Published: September 2013
Copy: from publisher
He comes from a line of Charmings — an illustrious family of dragon slayers, witch-finders and killers dating back to before the fall of Rome. Trained by a modern day version of the Knights Templar, monster hunters who have updated their methods from chainmail and crossbows to kevlar and shotguns, he was one of the best. That is — until he became the abomination the Knights were sworn to hunt.
That was a lifetime ago. Now, he tends bar under an assumed name in rural Virginia and leads a peaceful, quiet life. One that shouldn't change just because a vampire and a blonde walked into his bar... Right?
Ok, so I realise that putting this one in under the Fantastic Fairytales banner is a bit of a stretch, but let's face it, where would fairy tales be without the princes Charming?
Charming was a thoroughly enjoyable, lighthearted and funny paranormal that explains the inclusion of all those Prince Charming's in the tales, and answers the question 'What happened to them'. Obviously a good prince Charming never dies.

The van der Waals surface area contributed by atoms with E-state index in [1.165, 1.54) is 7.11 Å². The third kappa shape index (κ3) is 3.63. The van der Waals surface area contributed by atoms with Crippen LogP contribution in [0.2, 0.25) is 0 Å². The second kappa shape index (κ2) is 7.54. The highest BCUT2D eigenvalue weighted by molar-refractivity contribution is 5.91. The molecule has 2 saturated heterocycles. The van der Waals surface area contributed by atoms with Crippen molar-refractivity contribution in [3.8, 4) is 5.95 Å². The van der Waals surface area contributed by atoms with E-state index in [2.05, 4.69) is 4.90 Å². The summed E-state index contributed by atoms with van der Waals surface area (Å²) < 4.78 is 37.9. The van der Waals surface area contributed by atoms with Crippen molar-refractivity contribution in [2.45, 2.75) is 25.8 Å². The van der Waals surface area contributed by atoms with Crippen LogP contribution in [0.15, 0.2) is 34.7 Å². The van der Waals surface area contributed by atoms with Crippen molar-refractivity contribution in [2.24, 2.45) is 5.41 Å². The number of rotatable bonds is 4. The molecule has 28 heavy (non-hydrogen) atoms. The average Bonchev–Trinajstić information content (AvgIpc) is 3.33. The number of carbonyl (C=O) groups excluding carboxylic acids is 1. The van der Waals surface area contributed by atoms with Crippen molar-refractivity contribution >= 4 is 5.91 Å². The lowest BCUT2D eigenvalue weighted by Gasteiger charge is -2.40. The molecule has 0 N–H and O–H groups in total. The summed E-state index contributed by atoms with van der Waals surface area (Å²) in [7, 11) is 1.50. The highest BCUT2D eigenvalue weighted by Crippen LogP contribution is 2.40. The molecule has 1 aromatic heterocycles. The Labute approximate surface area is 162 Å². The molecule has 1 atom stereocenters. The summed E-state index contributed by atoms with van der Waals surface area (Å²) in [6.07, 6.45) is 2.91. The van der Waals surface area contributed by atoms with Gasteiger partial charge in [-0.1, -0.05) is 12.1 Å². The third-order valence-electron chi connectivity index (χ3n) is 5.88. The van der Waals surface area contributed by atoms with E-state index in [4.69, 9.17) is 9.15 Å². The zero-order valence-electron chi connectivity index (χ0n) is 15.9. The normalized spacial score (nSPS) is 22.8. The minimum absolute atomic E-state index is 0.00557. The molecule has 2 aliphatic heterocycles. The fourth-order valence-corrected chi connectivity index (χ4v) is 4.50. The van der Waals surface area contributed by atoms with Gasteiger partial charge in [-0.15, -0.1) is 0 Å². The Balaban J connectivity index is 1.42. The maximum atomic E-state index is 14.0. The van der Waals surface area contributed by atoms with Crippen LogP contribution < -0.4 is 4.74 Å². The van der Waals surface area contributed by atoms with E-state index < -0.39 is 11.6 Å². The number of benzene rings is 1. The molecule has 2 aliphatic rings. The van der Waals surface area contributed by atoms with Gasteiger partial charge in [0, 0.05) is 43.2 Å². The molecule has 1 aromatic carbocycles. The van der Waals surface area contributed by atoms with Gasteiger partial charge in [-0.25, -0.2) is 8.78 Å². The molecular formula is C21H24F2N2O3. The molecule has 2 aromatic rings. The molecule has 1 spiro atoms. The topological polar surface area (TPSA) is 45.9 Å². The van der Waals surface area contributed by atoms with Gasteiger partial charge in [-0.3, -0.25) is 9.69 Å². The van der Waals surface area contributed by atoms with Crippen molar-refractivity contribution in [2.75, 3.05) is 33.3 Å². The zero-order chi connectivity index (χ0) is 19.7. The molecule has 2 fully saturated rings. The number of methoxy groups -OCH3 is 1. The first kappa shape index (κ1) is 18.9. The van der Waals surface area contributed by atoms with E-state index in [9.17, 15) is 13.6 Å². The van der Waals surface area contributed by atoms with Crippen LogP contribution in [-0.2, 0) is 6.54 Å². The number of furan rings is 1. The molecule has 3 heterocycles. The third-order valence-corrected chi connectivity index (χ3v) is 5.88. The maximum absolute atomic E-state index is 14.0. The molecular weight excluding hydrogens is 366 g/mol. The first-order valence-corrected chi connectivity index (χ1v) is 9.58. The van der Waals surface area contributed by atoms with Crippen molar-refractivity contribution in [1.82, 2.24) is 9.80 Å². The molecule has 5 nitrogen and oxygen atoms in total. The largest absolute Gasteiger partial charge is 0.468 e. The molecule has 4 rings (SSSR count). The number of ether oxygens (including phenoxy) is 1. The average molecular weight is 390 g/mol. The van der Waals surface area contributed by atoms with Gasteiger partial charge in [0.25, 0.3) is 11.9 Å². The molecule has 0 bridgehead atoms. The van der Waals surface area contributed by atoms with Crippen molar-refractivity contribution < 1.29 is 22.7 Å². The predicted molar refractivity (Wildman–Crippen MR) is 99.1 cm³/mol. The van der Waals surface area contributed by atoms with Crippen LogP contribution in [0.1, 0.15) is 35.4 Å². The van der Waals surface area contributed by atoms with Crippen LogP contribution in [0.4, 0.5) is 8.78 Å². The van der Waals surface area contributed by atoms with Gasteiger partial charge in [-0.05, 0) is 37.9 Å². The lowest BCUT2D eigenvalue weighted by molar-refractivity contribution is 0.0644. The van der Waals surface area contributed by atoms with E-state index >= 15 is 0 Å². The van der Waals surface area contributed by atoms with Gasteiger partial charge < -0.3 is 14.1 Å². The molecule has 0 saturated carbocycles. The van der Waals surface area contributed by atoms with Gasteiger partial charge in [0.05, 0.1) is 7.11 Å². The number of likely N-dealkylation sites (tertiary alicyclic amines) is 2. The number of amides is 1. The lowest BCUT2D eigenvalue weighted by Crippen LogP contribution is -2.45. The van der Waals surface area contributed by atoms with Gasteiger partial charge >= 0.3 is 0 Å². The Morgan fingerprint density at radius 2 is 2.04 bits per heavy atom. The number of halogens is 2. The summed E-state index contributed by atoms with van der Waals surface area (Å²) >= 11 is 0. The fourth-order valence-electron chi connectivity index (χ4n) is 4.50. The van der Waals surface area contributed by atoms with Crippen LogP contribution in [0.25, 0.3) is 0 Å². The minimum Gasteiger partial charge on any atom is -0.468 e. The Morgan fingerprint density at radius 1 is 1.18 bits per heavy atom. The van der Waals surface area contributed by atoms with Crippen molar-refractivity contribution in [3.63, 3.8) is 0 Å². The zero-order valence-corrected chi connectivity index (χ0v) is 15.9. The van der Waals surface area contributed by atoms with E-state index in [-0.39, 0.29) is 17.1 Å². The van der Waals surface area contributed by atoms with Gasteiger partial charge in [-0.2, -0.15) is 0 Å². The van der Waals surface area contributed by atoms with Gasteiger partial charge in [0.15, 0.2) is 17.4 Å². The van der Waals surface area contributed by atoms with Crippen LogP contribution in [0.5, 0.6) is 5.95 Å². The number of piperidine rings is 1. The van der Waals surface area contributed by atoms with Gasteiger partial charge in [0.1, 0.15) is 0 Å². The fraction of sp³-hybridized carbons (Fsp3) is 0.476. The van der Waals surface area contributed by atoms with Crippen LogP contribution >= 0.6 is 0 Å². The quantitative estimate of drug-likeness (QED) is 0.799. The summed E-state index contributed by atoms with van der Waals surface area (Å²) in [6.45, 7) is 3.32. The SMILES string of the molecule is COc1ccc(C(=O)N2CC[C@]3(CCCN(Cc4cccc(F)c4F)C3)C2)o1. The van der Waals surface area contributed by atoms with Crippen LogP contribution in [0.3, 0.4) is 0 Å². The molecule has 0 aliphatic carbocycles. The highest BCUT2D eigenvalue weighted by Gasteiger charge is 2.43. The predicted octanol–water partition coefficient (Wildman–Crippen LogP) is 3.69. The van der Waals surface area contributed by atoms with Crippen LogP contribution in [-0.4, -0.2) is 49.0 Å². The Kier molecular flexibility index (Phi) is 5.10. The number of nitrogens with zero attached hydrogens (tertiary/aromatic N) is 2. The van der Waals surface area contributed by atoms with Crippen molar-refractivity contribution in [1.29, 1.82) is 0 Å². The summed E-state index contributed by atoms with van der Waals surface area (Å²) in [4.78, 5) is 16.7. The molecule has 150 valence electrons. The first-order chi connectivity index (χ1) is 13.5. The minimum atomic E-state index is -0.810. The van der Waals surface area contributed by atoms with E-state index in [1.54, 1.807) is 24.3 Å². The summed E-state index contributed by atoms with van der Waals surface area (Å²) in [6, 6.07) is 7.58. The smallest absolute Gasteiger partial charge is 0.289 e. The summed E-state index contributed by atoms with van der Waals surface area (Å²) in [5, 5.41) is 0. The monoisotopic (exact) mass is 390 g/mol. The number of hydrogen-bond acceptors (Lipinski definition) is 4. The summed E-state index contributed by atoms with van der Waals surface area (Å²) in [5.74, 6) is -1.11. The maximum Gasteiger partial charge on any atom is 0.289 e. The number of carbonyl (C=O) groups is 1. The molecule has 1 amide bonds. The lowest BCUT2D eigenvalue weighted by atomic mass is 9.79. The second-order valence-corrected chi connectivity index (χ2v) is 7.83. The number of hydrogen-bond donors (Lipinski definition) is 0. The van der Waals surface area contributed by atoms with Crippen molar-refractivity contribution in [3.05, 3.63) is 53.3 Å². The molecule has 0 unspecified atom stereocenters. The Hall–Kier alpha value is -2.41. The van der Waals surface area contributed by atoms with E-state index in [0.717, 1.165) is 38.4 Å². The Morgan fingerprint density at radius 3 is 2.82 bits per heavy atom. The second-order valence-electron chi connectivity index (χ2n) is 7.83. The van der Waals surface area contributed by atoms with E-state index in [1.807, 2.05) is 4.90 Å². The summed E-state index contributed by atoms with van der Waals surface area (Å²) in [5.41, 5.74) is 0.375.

There was some great world building, with a very plausible, if somewhat unlikely reason for vampires and werewolves etc. With a diverse cast of characters and a very believable attraction between John and Sig, I particularly loved the fact that they acknowledged their attraction but didn't act on it immediately, or completely.. Stanislavsky and his two nephews made the best bad guys and Molly was just brilliant as the spiritual member of the group. Her extreme faith was believable, yet she never turned into a bible thumper. With lots of tongue in cheek humour, this particular Charming has his hands full just keeping himself under the radar, and you'll laugh out loud and cheer him on through all his trials and tribulations.
Not specifically a YA, this one is just fine for older teens.